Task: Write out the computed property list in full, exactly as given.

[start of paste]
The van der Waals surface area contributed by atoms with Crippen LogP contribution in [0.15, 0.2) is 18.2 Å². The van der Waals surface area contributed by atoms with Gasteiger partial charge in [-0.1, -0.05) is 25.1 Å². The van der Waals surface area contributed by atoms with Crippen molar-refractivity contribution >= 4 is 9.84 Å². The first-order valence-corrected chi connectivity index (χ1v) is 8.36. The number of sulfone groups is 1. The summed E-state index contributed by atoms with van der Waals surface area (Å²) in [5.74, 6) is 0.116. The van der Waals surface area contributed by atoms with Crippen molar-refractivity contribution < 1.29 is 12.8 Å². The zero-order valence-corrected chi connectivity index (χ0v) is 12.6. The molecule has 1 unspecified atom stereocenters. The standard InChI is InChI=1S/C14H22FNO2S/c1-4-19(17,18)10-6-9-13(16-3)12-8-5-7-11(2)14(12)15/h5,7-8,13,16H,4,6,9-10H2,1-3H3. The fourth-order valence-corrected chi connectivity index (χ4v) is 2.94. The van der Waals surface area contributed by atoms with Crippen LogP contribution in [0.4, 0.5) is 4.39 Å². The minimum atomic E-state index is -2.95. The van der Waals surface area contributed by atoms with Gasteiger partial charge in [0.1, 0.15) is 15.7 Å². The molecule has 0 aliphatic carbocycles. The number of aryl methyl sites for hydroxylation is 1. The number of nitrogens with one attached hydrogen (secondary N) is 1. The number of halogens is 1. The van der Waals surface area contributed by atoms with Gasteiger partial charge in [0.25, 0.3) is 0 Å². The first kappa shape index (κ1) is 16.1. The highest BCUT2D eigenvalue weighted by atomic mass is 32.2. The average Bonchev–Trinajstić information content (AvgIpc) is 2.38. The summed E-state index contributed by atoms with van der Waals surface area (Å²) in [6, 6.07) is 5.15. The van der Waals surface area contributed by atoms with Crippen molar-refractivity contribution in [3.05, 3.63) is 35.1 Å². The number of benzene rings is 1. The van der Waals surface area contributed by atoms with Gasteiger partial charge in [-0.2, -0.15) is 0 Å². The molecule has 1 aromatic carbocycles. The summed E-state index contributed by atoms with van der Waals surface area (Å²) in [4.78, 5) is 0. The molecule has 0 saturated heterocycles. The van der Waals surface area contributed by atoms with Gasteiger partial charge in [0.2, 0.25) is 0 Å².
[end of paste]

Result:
The van der Waals surface area contributed by atoms with Crippen LogP contribution in [0.15, 0.2) is 18.2 Å². The van der Waals surface area contributed by atoms with Gasteiger partial charge in [-0.1, -0.05) is 25.1 Å². The van der Waals surface area contributed by atoms with Crippen molar-refractivity contribution >= 4 is 9.84 Å². The first-order valence-corrected chi connectivity index (χ1v) is 8.36. The number of sulfone groups is 1. The summed E-state index contributed by atoms with van der Waals surface area (Å²) in [5.74, 6) is 0.116. The van der Waals surface area contributed by atoms with Crippen molar-refractivity contribution < 1.29 is 12.8 Å². The zero-order valence-corrected chi connectivity index (χ0v) is 12.6. The molecule has 1 unspecified atom stereocenters. The standard InChI is InChI=1S/C14H22FNO2S/c1-4-19(17,18)10-6-9-13(16-3)12-8-5-7-11(2)14(12)15/h5,7-8,13,16H,4,6,9-10H2,1-3H3. The fourth-order valence-corrected chi connectivity index (χ4v) is 2.94. The van der Waals surface area contributed by atoms with Crippen LogP contribution in [0.4, 0.5) is 4.39 Å². The minimum atomic E-state index is -2.95. The van der Waals surface area contributed by atoms with Gasteiger partial charge in [0.1, 0.15) is 15.7 Å². The molecule has 0 aliphatic carbocycles. The number of aryl methyl sites for hydroxylation is 1. The number of nitrogens with one attached hydrogen (secondary N) is 1. The number of halogens is 1. The van der Waals surface area contributed by atoms with Gasteiger partial charge in [0.25, 0.3) is 0 Å². The first kappa shape index (κ1) is 16.1. The highest BCUT2D eigenvalue weighted by atomic mass is 32.2. The average Bonchev–Trinajstić information content (AvgIpc) is 2.38. The summed E-state index contributed by atoms with van der Waals surface area (Å²) in [6, 6.07) is 5.15. The van der Waals surface area contributed by atoms with Crippen molar-refractivity contribution in [3.05, 3.63) is 35.1 Å². The number of benzene rings is 1. The van der Waals surface area contributed by atoms with Gasteiger partial charge in [-0.2, -0.15) is 0 Å². The molecule has 1 aromatic carbocycles. The summed E-state index contributed by atoms with van der Waals surface area (Å²) in [4.78, 5) is 0. The molecule has 0 saturated heterocycles. The van der Waals surface area contributed by atoms with Gasteiger partial charge in [0.2, 0.25) is 0 Å².